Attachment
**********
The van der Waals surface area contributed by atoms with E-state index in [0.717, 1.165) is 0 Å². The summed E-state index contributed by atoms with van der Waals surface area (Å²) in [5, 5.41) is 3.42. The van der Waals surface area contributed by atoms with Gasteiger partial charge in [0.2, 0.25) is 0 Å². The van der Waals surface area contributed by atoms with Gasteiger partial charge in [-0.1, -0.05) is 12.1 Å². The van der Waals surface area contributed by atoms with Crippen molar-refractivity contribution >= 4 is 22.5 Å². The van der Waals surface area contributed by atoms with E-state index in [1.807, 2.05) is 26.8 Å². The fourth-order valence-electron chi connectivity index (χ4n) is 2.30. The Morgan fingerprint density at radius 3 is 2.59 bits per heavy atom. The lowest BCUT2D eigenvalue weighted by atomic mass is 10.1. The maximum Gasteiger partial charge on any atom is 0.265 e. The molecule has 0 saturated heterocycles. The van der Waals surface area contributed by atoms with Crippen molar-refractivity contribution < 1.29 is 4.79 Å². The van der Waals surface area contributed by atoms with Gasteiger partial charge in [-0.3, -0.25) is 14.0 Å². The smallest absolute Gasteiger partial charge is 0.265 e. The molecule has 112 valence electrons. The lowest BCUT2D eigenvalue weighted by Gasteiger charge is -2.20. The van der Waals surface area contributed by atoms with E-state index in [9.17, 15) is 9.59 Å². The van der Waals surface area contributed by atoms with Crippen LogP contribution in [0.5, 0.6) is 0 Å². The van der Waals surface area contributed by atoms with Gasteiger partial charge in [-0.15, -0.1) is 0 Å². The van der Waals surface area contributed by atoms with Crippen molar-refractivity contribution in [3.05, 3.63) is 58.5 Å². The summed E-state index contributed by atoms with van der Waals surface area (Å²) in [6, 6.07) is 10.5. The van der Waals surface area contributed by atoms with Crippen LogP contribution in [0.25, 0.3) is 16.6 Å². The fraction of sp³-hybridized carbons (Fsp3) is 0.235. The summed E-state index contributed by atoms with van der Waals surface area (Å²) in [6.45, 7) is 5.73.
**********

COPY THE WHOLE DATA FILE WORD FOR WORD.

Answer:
The van der Waals surface area contributed by atoms with E-state index in [0.717, 1.165) is 0 Å². The summed E-state index contributed by atoms with van der Waals surface area (Å²) in [5, 5.41) is 3.42. The van der Waals surface area contributed by atoms with Gasteiger partial charge in [0.2, 0.25) is 0 Å². The van der Waals surface area contributed by atoms with Gasteiger partial charge in [-0.1, -0.05) is 12.1 Å². The van der Waals surface area contributed by atoms with Crippen molar-refractivity contribution >= 4 is 22.5 Å². The van der Waals surface area contributed by atoms with E-state index in [1.807, 2.05) is 26.8 Å². The fourth-order valence-electron chi connectivity index (χ4n) is 2.30. The Morgan fingerprint density at radius 3 is 2.59 bits per heavy atom. The lowest BCUT2D eigenvalue weighted by atomic mass is 10.1. The maximum Gasteiger partial charge on any atom is 0.265 e. The molecule has 0 saturated heterocycles. The van der Waals surface area contributed by atoms with Crippen molar-refractivity contribution < 1.29 is 4.79 Å². The van der Waals surface area contributed by atoms with Gasteiger partial charge in [-0.3, -0.25) is 14.0 Å². The smallest absolute Gasteiger partial charge is 0.265 e. The molecule has 112 valence electrons. The lowest BCUT2D eigenvalue weighted by Gasteiger charge is -2.20. The van der Waals surface area contributed by atoms with E-state index in [9.17, 15) is 9.59 Å². The van der Waals surface area contributed by atoms with Crippen LogP contribution in [0.5, 0.6) is 0 Å². The van der Waals surface area contributed by atoms with Gasteiger partial charge in [-0.15, -0.1) is 0 Å². The van der Waals surface area contributed by atoms with Crippen molar-refractivity contribution in [3.05, 3.63) is 58.5 Å². The summed E-state index contributed by atoms with van der Waals surface area (Å²) in [6, 6.07) is 10.5. The van der Waals surface area contributed by atoms with Crippen LogP contribution in [0.25, 0.3) is 16.6 Å². The fraction of sp³-hybridized carbons (Fsp3) is 0.235. The summed E-state index contributed by atoms with van der Waals surface area (Å²) in [6.45, 7) is 5.73.